Spectrum of SXDS2_19838 - one of the galaxies in the newfound protocluster. Credit: arXiv (2023). DOI: 10.48550/arxiv.2311.11569

An international team of astronomers reports the discovery of a new protocluster of massive quiescent galaxies at a redshift of approximately 4.0. This is the first detection of a protocluster of this type at such a high redshift. The finding was detailed in a paper published Nov. 20 on the pre-print server arXiv.

Galaxy clusters harbor from hundreds to thousands of bound together by gravity. They are the most immense gravitationally bound structures in the universe, and could serve as excellent laboratories for studying and cosmology.

Astronomers are especially interested in studies of protoclusters of galaxies, the progenitors of clusters. Such objects, found at high redshifts (over 2.0), could provide essential information about the early phases of the universe.

Now, a group of astronomers led by Masayuki Tanaka of the National Astronomical Observatory of Japan (NAOJ) has found a new high- . By analyzing the data from the Subaru/XMM-Newton Deep Survey (SDXS), they identified a concentration of at least five massive quiescent galaxies, at a redshift of 3.99. The study was complemented by data from follow-up observations with the MOSFIRE spectrograph on the Keck I telescope.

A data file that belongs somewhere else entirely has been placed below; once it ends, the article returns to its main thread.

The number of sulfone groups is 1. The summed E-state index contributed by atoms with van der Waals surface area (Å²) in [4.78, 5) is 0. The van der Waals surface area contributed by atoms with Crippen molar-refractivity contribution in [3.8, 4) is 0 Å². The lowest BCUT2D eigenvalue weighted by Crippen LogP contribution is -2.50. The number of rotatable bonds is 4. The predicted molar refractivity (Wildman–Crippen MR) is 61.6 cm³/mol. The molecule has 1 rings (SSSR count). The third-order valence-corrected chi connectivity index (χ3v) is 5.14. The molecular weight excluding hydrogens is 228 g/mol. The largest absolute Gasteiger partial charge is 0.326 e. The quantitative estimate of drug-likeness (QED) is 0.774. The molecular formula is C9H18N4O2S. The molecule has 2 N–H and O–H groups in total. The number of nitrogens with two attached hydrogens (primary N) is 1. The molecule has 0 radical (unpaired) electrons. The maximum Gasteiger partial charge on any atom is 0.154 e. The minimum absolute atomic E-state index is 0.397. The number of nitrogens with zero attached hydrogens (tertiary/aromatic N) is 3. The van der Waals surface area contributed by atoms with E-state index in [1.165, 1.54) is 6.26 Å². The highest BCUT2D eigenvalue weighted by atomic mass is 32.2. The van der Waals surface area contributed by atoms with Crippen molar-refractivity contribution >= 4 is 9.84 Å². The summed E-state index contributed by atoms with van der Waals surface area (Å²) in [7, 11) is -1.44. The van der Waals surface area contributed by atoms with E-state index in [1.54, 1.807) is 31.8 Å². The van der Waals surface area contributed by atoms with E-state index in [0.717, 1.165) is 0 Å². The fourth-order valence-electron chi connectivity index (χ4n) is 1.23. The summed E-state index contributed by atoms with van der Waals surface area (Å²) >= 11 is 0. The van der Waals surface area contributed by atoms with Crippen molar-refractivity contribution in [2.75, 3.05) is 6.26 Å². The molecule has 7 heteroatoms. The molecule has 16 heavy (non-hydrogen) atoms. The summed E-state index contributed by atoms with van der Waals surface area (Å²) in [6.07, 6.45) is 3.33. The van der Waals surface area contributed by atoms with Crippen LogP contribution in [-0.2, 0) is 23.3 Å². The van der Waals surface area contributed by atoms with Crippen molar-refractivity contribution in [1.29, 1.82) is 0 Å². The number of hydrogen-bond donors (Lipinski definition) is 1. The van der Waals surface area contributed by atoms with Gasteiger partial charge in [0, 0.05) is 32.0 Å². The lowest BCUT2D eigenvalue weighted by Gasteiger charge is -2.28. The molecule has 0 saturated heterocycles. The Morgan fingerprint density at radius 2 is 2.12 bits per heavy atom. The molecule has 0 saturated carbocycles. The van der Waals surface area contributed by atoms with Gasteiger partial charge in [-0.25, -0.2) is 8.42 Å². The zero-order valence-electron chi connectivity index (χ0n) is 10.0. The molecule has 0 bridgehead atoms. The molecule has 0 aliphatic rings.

The newfound galaxies received designations: SXDS2_19838, SXDS2_15659, SXDS2_16609, SXDS2_19229, and SXDS2_19997. The galaxy SXDS2_19838 is the most massive of them as its stellar mass and halo mass were measured to be 113.1 billion and 3.1 trillion , respectively.

The observations show that SXDS2_19838 is surrounded by four other galaxies, which together have stellar and halo masses, of about 230 billion and 8.5 trillion solar masses, respectively. All the galaxies of this overdensity experienced recently an episode of starburst activity, followed by a rapid quenching. Now, they have star-formation rates (SFRs) between 1.4 and 11.5 solar masses per year.

The collected data suggest that all these five galaxies formed and quenched at similar times. The authors of the paper assume that this protocluster will collapse to form the core of a massive cluster. They added that the protocluster may be a denser system than observed, and that the member galaxies are not yet in the same halo at the time of the observation, but further studies are needed to confirm it.

Summing up the results, the researchers underline how unique their discovery is. "This is the first discovery of a concentration of quiescent galaxies at this and it serves as a unique laboratory to investigate the role of the environment at z = 4 for the first time," the scientists concluded.

More information: Masayuki Tanaka et al, A proto-cluster of massive quiescent galaxies at z=4, arXiv (2023). DOI: 10.48550/arxiv.2311.11569

Journal information: arXiv